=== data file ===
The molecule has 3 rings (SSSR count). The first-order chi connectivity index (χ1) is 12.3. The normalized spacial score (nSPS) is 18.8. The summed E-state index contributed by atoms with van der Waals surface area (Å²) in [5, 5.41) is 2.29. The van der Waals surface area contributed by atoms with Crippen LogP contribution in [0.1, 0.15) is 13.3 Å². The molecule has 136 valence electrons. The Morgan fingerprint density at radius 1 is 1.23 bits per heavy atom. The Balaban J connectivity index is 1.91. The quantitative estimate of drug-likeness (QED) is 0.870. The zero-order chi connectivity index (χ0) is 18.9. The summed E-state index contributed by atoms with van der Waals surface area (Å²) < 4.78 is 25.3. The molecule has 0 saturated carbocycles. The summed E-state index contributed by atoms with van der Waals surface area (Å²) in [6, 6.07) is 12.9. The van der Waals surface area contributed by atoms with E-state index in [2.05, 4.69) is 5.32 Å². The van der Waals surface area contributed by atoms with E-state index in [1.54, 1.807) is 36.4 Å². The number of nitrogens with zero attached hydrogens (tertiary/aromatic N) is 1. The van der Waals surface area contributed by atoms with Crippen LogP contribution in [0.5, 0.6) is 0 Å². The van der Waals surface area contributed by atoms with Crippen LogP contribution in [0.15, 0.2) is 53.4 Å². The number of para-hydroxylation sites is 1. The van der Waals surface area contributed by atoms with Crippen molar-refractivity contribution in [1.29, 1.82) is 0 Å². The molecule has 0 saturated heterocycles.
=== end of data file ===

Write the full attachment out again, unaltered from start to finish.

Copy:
The molecule has 3 rings (SSSR count). The first-order chi connectivity index (χ1) is 12.3. The normalized spacial score (nSPS) is 18.8. The summed E-state index contributed by atoms with van der Waals surface area (Å²) in [5, 5.41) is 2.29. The van der Waals surface area contributed by atoms with Crippen LogP contribution in [0.1, 0.15) is 13.3 Å². The molecule has 136 valence electrons. The Morgan fingerprint density at radius 1 is 1.23 bits per heavy atom. The Balaban J connectivity index is 1.91. The quantitative estimate of drug-likeness (QED) is 0.870. The zero-order chi connectivity index (χ0) is 18.9. The summed E-state index contributed by atoms with van der Waals surface area (Å²) < 4.78 is 25.3. The molecule has 0 saturated carbocycles. The summed E-state index contributed by atoms with van der Waals surface area (Å²) in [6, 6.07) is 12.9. The van der Waals surface area contributed by atoms with E-state index in [2.05, 4.69) is 5.32 Å². The van der Waals surface area contributed by atoms with E-state index in [1.54, 1.807) is 36.4 Å². The number of nitrogens with zero attached hydrogens (tertiary/aromatic N) is 1. The van der Waals surface area contributed by atoms with Crippen LogP contribution in [0.5, 0.6) is 0 Å². The van der Waals surface area contributed by atoms with Crippen LogP contribution in [0.15, 0.2) is 53.4 Å². The number of para-hydroxylation sites is 1. The van der Waals surface area contributed by atoms with Crippen molar-refractivity contribution in [1.29, 1.82) is 0 Å². The molecule has 0 saturated heterocycles.